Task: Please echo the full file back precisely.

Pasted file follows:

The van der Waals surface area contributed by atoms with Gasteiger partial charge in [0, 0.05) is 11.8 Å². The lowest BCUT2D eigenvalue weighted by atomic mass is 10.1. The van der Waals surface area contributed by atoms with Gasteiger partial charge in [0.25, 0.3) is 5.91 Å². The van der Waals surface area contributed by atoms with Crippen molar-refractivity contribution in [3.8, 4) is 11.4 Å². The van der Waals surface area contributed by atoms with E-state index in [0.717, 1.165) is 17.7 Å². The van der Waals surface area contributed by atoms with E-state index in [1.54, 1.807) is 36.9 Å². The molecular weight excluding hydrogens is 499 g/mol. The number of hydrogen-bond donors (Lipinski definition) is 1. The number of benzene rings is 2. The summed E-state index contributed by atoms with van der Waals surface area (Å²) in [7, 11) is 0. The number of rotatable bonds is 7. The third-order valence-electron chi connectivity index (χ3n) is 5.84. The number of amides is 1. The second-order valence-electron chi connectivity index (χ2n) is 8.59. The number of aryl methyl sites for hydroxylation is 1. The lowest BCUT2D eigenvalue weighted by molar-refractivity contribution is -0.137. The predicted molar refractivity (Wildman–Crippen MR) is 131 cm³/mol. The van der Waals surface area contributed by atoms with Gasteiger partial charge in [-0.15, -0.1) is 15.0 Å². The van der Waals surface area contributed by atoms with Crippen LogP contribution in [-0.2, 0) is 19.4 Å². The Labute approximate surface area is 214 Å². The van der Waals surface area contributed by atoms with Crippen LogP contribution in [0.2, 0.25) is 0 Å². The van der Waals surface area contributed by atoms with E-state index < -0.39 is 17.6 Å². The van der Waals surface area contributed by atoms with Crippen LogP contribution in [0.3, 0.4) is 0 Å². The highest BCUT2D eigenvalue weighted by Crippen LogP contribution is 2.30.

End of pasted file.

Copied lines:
The van der Waals surface area contributed by atoms with Gasteiger partial charge in [0, 0.05) is 11.8 Å². The lowest BCUT2D eigenvalue weighted by atomic mass is 10.1. The van der Waals surface area contributed by atoms with Gasteiger partial charge in [0.25, 0.3) is 5.91 Å². The van der Waals surface area contributed by atoms with Crippen molar-refractivity contribution in [3.8, 4) is 11.4 Å². The van der Waals surface area contributed by atoms with E-state index in [0.717, 1.165) is 17.7 Å². The van der Waals surface area contributed by atoms with E-state index in [1.54, 1.807) is 36.9 Å². The molecular weight excluding hydrogens is 499 g/mol. The number of hydrogen-bond donors (Lipinski definition) is 1. The number of benzene rings is 2. The summed E-state index contributed by atoms with van der Waals surface area (Å²) in [7, 11) is 0. The number of rotatable bonds is 7. The third-order valence-electron chi connectivity index (χ3n) is 5.84. The number of amides is 1. The second-order valence-electron chi connectivity index (χ2n) is 8.59. The number of aryl methyl sites for hydroxylation is 1. The lowest BCUT2D eigenvalue weighted by molar-refractivity contribution is -0.137. The predicted molar refractivity (Wildman–Crippen MR) is 131 cm³/mol. The van der Waals surface area contributed by atoms with Gasteiger partial charge in [-0.15, -0.1) is 15.0 Å². The van der Waals surface area contributed by atoms with Crippen LogP contribution in [-0.2, 0) is 19.4 Å². The Labute approximate surface area is 214 Å². The van der Waals surface area contributed by atoms with Crippen LogP contribution in [0.2, 0.25) is 0 Å². The van der Waals surface area contributed by atoms with E-state index < -0.39 is 17.6 Å². The van der Waals surface area contributed by atoms with Crippen LogP contribution in [0.3, 0.4) is 0 Å². The highest BCUT2D eigenvalue weighted by Crippen LogP contribution is 2.30.